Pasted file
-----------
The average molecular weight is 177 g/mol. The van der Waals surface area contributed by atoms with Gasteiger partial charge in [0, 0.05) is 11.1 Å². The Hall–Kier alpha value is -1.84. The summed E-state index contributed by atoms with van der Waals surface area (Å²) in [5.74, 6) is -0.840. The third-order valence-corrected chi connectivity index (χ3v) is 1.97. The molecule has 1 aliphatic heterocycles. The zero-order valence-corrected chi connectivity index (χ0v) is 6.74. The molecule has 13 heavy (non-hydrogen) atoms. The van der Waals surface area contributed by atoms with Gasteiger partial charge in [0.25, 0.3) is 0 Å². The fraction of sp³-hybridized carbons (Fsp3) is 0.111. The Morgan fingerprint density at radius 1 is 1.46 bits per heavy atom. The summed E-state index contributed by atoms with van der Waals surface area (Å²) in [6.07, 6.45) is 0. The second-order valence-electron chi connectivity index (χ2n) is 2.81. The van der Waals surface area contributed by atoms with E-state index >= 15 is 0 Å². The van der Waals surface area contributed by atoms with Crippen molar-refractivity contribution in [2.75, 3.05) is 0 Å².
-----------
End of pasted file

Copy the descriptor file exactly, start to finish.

The average molecular weight is 177 g/mol. The van der Waals surface area contributed by atoms with Gasteiger partial charge in [0, 0.05) is 11.1 Å². The Hall–Kier alpha value is -1.84. The summed E-state index contributed by atoms with van der Waals surface area (Å²) in [5.74, 6) is -0.840. The third-order valence-corrected chi connectivity index (χ3v) is 1.97. The molecule has 1 aliphatic heterocycles. The zero-order valence-corrected chi connectivity index (χ0v) is 6.74. The molecule has 13 heavy (non-hydrogen) atoms. The van der Waals surface area contributed by atoms with Gasteiger partial charge in [0.25, 0.3) is 0 Å². The fraction of sp³-hybridized carbons (Fsp3) is 0.111. The Morgan fingerprint density at radius 1 is 1.46 bits per heavy atom. The summed E-state index contributed by atoms with van der Waals surface area (Å²) in [6.07, 6.45) is 0. The second-order valence-electron chi connectivity index (χ2n) is 2.81. The van der Waals surface area contributed by atoms with E-state index >= 15 is 0 Å². The van der Waals surface area contributed by atoms with Crippen molar-refractivity contribution in [2.75, 3.05) is 0 Å².